New oil deal for indigenous peoples in Peru, Bolivia?

Peru has leased its first five oil and gas exploration contracts since passing a new law designed to protect the country’s indigenous peoples. Exploration blocks have been awarded to British firm Pitkin Petroleum (Lot 18, Piura region) and Colombia’s Ecopetrol (Lot 179, Loreto region). Another British firm, Hydrocarbon Exploration, has contracts to explore two blocks (Lots 183 and 188, in Loreto and Ucayali). Another block is leased to Argentina’s Tecpetrol (Lot 174, Ucayali). State agency PeruPetro said the companies, which won the exploration rights through a tender in July, re-signed in October with an added clause confirming “their commitment to strictly comply with the law of prior consultation.” (FT, Oct. 4; RPP, Sept. 29; La Mula, Lima, Aug. 4)

The Bolivian government is meanwhile boasting the creation of an “Itika Guasu Investment Fund” to oversee the return of a share of profits from hydrocarbon exploitation in Tarija department to the Guaraní indigenous people. The Virginia-based NGO First Peoples Worldwide, which helped broker the deal between the government, Repsol oil company and the Guaraní, hailed it as breaking “a model of social humiliation.” The fund will provide the Guaraní communities of Itika Guasu, an “Original Community Territory” or TCO under Bolivian law, with health, housing and education services. The Assembly of Guaraní People of Itika Guasu (APG-IG) signed the agreement creating the fund with the local subsidiary of the Spanish transnational oil titan Repsol. “This is the first time that an oil company has signed such an agreement in Bolivia and in Latin America,” said APG-IG president Never Barrientos.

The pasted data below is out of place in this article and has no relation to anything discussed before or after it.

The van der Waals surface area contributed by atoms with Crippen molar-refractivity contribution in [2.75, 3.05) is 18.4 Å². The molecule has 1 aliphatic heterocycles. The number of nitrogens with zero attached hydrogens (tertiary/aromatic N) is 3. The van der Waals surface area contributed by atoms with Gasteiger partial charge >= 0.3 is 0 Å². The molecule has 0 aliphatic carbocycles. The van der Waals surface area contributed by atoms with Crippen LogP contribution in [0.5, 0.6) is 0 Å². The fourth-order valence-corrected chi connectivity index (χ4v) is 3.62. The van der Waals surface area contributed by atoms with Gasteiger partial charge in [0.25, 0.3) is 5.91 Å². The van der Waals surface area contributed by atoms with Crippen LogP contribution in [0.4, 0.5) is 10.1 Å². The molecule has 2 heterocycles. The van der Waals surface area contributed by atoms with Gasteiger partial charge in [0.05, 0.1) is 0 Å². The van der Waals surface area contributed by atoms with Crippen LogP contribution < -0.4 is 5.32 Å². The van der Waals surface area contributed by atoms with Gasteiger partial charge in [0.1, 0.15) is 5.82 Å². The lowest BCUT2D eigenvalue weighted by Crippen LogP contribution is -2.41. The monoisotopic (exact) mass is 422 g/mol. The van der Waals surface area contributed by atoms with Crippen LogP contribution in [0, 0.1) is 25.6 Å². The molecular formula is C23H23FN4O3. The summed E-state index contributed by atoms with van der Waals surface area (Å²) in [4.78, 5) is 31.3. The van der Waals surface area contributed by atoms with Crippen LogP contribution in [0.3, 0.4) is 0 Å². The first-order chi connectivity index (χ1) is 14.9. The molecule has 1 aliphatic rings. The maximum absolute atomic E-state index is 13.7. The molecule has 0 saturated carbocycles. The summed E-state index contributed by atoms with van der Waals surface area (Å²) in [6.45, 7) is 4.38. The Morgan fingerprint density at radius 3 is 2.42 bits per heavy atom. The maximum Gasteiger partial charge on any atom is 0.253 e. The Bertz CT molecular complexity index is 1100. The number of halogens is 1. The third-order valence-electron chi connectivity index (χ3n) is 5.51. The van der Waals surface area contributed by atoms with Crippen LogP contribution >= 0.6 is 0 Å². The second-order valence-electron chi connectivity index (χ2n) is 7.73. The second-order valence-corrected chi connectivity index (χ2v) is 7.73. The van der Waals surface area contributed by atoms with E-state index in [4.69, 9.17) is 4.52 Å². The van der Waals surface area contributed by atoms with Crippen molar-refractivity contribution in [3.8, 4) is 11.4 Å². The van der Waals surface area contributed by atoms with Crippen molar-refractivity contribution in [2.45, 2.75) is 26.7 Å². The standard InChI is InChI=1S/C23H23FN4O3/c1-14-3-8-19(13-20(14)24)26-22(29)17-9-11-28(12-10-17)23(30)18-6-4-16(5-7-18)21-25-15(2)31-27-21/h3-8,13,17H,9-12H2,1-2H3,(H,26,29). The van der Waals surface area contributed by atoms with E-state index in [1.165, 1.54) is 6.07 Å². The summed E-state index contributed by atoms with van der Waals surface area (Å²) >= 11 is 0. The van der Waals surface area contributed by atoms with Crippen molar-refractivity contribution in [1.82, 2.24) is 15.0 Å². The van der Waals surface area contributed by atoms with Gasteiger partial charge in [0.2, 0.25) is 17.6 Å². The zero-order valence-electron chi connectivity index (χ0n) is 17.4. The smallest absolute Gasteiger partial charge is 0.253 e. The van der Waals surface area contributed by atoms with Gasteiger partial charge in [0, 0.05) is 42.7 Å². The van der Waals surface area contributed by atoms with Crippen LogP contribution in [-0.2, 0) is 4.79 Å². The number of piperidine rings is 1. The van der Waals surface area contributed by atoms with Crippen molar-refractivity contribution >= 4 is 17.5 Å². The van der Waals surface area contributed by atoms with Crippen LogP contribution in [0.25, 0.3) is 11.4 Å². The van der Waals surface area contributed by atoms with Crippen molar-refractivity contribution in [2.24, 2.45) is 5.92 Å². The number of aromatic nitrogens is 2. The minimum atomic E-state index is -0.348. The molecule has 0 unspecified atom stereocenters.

Repsol has been operating on Guaraní territory since 1997. In 2006, after years of confrontations that forced several work stoppages, the APG-IG approved a legal strategy developed by Equipo Nizkor, a Spanish-based human rights organization. Documents uncovered by Equipo Nizkor proved that NGOs the Guaraní had worked with for years in the region had betrayed them—being secretly funded by Repsol as they advised the APG-IG to abandon any legal strategy against the oil company. Equipo Nizkor said First Peoples Worldwide, in contrast, worked to facilitate indigenous leadership rather than serving as intermediaries. Equipo Nizkor president Gregorio Dionis warned, “The thing to retain here is that no NGO may replace the indigenous authorities.” (Indian Country Today, Aug. 3; Radio Nizkor, July 2011)

See our last posts on Peru, Bolivia and the struggle in the Amazon.

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